Entry to the ID Buzz, the concept Volkswagen has confirmed will go into production as the modern-day Microbus, combines the magic of contemporary electronics and traditional heave. AutoCar said.
Waving a hand within the side swage line on the driver’s door triggers an electronic opening mechanism, which involves the conventional front-hinged driver’s door swinging open to reveal the concept’s wonderfully simplistic yet surprisingly roomy interior.
The floor is mounted at a high 525mm due to the need to house an extensive crash structure within the front end and the battery within the long 3300mm wheelbase, but there’s a small step integrated within the sill area to ease entry as you climb aboard. You step up and then into cabin.
Inside the Volkswagen ID Buzz concept
The initial impression once you’re inside is just how high you are positioned above the road: the driver’s seat places your torso well above the belt line. In combination with an upright windscreen it offers a commanding view enhanced by generous quarter windows. The links with earlier Microbus models are undeniable and provide the ID Buzz with a wonderfully authentic feel.
With a design that aims to reduce clutter, the high mounted full width dashboard is devoid of any controls. The main functions, including the gear selection and indicators, are all housed within the rectangular steering wheel.
The I.D. Buzz is fitted with two electric motors, one mounted at the front within the short nose section, the other within the rear-axle assembly. This gives it four-wheel drive capability. Each motor delivers 201bhp, although the combined system output is limited to 369bhp. It’s a layout Volkswagen boss Herbert Diess says will be mirrored on more upmarket versions of the new Microbus.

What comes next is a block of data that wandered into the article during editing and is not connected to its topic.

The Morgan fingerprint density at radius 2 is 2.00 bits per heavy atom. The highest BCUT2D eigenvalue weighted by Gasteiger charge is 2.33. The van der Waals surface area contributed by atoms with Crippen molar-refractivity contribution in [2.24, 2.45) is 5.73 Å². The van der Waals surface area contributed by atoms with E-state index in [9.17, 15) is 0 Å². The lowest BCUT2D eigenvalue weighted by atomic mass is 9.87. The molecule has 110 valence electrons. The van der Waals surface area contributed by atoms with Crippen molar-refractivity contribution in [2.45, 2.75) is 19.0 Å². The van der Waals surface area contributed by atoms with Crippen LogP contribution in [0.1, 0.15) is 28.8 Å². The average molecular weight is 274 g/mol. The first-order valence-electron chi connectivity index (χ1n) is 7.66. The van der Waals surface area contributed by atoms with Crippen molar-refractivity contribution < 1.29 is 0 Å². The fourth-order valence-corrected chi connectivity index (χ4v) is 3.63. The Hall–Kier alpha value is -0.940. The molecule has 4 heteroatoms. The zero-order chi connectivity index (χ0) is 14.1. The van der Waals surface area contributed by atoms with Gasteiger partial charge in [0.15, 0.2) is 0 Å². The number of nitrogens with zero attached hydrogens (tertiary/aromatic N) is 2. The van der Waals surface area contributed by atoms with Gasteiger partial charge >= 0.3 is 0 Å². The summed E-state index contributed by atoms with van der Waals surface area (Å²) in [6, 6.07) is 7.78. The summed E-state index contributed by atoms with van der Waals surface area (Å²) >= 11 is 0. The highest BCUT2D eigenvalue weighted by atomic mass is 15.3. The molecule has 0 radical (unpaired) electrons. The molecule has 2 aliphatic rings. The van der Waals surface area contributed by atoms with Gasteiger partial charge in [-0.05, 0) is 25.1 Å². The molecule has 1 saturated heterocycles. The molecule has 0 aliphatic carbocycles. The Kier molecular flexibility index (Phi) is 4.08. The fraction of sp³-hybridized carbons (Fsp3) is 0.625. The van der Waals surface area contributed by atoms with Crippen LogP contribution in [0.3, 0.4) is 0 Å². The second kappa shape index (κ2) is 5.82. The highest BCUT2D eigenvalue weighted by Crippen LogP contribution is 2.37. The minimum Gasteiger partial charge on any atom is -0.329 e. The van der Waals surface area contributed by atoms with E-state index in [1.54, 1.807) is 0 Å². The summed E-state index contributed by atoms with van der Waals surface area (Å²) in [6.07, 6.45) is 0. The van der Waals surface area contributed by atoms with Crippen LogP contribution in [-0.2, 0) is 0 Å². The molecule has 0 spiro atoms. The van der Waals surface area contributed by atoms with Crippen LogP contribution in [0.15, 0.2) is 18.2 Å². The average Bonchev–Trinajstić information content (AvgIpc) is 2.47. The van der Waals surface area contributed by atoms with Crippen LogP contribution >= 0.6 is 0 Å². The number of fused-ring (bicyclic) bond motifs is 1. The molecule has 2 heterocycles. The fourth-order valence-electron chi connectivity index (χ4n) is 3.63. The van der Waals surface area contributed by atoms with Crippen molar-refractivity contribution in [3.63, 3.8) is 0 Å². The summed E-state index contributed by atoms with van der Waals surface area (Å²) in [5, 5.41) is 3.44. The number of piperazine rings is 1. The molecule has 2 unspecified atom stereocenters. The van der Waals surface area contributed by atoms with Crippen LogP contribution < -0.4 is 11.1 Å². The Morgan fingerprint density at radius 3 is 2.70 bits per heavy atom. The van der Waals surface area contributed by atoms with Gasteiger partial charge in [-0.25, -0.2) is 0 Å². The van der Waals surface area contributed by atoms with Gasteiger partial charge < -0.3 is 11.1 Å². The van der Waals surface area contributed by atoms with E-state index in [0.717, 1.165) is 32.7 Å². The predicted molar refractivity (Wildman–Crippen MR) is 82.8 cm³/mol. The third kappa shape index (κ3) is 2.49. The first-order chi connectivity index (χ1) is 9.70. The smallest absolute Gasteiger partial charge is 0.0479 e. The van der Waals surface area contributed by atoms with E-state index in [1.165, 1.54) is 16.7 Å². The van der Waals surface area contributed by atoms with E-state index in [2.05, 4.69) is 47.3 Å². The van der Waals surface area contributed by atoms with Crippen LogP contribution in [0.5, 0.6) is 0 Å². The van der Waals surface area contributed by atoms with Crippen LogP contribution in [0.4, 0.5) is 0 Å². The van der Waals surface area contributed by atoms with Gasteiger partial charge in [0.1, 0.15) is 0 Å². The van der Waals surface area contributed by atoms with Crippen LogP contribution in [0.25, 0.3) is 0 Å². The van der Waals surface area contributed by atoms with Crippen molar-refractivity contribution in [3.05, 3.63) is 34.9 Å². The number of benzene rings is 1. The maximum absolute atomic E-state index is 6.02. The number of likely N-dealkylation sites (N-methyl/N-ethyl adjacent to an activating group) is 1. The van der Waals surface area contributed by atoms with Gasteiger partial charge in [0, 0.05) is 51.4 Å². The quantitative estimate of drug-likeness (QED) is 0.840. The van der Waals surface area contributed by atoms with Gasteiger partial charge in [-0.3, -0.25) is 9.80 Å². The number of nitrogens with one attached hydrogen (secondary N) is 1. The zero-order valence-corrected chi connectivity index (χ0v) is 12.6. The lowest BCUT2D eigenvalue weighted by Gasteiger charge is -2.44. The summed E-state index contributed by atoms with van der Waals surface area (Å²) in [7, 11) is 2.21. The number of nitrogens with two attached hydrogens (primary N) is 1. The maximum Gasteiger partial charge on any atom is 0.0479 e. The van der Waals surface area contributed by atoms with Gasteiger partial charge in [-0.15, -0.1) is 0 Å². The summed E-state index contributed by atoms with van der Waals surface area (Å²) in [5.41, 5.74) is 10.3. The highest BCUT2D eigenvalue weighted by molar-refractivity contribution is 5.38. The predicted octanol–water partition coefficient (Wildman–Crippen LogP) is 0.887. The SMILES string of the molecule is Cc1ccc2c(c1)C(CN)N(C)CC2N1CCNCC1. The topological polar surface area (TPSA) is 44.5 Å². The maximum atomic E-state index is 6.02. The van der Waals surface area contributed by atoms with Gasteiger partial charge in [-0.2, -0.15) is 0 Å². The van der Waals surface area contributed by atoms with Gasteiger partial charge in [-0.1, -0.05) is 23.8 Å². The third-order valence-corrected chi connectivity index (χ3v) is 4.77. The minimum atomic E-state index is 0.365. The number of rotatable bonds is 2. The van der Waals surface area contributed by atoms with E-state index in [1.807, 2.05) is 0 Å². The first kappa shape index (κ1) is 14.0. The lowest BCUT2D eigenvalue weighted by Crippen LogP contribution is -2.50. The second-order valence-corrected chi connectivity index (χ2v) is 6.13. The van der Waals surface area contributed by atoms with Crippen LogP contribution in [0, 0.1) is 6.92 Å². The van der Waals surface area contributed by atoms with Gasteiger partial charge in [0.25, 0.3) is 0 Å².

The ID Buzz can also be configured as a rear-wheel-drive model featuring a 268-hp rear-mounted electric motor in a drivetrain layout similar to that of the I.D. hatchback.
Fitted with a large 111 kWh lithium-ion battery mounted low in the floor, Volkswagen claims the ID Buzz has a zero-emissions range of up to 372 miles on the European test cycle.
Driving the Volkswagen ID Buzz concept
A swipe of your finger on a starter button within the touch sensitive steering wheel is all that’s needed to prime the electronics and ready the I.D. Buzz to move off.
The one-off concept has been in use all morning by the time I get my turn in the driver’s seat, and there are concerns about the level of energy remaining within the lithium-ion battery.
Although designed with an augmented reality head-up display unit within the windscreen, there are no obvious instruments to reveal the battery charge. As a result, my drive is curtailed to a couple of runs of about a mile along 17 Mile Drive, a picturesque tourist road on the Monterey Peninsula in California.
While only a brief encounter in a concept with the single motor and rear-wheel drive layout likely to power entry level versions, it nevertheless provides a good indication of what we can expect when the production version arrives in 2022.